Protein kinase A (PKA) pathway is functionally linked to androgen receptor (AR) in the progression of prostate cancer.
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OBJECTIVES: In the present study, we investigated whether the cyclic adenosine monophosphate (cAMP)-activated protein kinase A (PKA) pathway may regulate the expression of AR and prostate-specific antigen (PSA) and whether there is a correlation between the expression of cAMP/PKA-associated genes and androgen receptors (ARs) in patients with prostate cancer (CaP). MATERIALS AND METHODS: The functional studies were performed in LNCaP and PC3 cell lines. Data on the mRNA expression of sets of genes in human clinical samples, including prostate tissues from organ donors, prostate primary cancer, and metastatic cancer, were extracted from the National Center for Biotechnology Informations Gene Expression Omnibus (GEO) database. Statistical tests were applied. RESULTS: We showed that elevated levels of cAMP/PKA pathways induced an increased expression of AR and PSA proteins in LNCaP cells in the absence of androgen. A cAMP-associated phosphodiesterase-4 (PDE4) inhibitor, Rolipram induced an up-regulation in AR expression, whereas a cAMP enhancer, Forskolin increased PSA level without affecting AR expression. Forskolin treatment increased the level of PKA R1α in LNCaP cells, but remarkably inhibited R1α expression in aggressive PC3 cells. In patients with CaP, we found that the expression of genes encoding R1α and phosphodiesterase-4B was statistically significantly lower in the metastatic specimens than that in the primary CaP specimens or in the normal prostate tissues (P<0.01) and was reversely correlated with AR expression. Conversely, AR and PRKAR2B mRNA expressions were significantly higher in metastatic lesions than those in the primary CaP specimens or in the normal prostate tissues (P<0.01). CONCLUSION: Our study revealed a novel mechanism to precisely define the functional and clinical interrelationship between the cAMP/PKA pathway and AR signaling in the development of androgen-independent growth of CaPs and metastasis progression.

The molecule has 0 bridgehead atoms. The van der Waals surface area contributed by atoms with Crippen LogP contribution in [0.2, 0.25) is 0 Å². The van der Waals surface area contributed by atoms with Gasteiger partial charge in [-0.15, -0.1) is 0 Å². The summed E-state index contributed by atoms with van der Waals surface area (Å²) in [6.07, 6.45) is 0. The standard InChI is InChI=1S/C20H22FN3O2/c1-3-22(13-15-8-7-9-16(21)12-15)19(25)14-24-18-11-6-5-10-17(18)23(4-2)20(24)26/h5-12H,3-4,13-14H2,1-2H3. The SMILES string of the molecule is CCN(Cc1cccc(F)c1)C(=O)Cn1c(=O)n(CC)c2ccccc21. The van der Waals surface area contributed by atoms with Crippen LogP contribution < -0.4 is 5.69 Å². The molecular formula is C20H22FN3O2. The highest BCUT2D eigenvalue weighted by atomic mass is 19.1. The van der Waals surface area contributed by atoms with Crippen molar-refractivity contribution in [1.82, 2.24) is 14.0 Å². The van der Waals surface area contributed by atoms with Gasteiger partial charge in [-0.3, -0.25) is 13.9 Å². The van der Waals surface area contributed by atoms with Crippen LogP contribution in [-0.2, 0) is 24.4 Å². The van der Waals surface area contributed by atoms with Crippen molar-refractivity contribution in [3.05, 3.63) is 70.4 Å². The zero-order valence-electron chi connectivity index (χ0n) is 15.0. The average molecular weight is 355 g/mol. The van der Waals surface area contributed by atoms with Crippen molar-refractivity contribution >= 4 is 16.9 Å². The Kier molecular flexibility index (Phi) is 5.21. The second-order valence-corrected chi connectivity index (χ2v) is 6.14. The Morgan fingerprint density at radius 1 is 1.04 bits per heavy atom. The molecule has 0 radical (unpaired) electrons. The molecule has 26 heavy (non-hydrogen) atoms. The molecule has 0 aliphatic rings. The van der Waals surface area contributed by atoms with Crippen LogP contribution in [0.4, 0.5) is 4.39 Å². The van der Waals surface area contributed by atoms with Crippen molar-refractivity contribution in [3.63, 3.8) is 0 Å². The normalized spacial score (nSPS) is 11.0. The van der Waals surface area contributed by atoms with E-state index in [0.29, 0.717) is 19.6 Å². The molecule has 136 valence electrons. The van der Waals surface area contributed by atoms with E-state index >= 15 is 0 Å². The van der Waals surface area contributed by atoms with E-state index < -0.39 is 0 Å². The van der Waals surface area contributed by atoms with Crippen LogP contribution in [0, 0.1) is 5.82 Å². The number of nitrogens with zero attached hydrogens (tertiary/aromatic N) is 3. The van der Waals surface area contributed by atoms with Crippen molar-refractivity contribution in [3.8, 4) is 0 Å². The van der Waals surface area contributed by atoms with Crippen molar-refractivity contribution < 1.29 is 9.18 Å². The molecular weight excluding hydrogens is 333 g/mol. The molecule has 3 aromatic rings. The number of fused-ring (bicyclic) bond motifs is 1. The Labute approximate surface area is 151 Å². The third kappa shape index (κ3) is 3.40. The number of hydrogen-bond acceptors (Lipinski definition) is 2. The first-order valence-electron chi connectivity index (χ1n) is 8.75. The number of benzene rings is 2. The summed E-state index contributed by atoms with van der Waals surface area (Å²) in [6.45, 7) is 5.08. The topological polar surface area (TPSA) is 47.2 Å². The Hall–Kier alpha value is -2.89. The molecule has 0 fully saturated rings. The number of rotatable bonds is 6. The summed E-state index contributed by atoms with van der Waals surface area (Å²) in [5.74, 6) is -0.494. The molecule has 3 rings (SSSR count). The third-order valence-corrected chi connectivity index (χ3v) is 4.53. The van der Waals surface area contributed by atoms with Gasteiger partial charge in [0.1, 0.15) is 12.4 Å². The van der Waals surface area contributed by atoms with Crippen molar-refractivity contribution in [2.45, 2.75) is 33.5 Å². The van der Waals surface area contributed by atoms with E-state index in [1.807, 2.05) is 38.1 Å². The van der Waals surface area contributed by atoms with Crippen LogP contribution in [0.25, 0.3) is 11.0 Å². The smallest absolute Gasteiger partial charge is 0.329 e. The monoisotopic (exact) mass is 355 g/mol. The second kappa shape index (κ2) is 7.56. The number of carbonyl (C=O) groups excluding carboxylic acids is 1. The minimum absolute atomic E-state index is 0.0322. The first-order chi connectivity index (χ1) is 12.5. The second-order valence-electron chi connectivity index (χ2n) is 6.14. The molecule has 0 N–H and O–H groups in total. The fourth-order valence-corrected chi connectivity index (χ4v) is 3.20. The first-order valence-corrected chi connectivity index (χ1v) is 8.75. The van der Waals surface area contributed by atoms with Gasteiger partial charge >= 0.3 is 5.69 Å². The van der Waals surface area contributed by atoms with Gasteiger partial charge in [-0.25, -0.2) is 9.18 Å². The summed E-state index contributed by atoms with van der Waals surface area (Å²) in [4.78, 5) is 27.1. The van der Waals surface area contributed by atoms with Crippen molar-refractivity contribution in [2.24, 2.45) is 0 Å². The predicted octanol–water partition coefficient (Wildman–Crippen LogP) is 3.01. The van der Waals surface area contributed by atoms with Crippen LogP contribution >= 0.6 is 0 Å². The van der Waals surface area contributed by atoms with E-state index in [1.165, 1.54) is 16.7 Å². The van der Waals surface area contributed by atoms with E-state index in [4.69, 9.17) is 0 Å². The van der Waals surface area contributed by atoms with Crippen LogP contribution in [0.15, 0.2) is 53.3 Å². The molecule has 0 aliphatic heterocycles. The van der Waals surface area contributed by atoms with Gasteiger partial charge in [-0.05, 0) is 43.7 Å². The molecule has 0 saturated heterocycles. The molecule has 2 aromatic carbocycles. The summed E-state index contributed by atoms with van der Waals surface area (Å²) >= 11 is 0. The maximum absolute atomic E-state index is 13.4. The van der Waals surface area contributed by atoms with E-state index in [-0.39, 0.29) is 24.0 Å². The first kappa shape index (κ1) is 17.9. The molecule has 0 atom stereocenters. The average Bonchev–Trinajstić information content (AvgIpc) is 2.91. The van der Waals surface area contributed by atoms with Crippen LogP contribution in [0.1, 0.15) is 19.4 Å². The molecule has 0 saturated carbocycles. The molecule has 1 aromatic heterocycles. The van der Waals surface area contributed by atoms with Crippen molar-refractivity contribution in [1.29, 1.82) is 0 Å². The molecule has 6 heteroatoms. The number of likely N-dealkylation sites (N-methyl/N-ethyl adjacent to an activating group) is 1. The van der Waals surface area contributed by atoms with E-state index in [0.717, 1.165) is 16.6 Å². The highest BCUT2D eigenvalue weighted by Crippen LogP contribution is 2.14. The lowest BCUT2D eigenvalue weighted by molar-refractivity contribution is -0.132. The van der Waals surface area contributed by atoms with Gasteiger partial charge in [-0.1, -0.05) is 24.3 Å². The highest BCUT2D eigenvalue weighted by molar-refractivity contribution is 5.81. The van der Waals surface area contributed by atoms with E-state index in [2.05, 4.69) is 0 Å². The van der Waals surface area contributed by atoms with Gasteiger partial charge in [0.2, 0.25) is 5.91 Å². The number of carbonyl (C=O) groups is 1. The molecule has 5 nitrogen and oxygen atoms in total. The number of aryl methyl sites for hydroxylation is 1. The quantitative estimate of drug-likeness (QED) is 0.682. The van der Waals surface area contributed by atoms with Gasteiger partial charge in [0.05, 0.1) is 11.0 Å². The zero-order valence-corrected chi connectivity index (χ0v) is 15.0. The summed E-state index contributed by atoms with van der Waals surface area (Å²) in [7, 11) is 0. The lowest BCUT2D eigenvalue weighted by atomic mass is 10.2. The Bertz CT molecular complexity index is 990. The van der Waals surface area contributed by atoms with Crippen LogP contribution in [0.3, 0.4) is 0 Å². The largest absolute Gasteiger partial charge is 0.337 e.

|Research areas and keywords||
Subject classification (UKÄ) – MANDATORY
|Publication status||Published - 2014|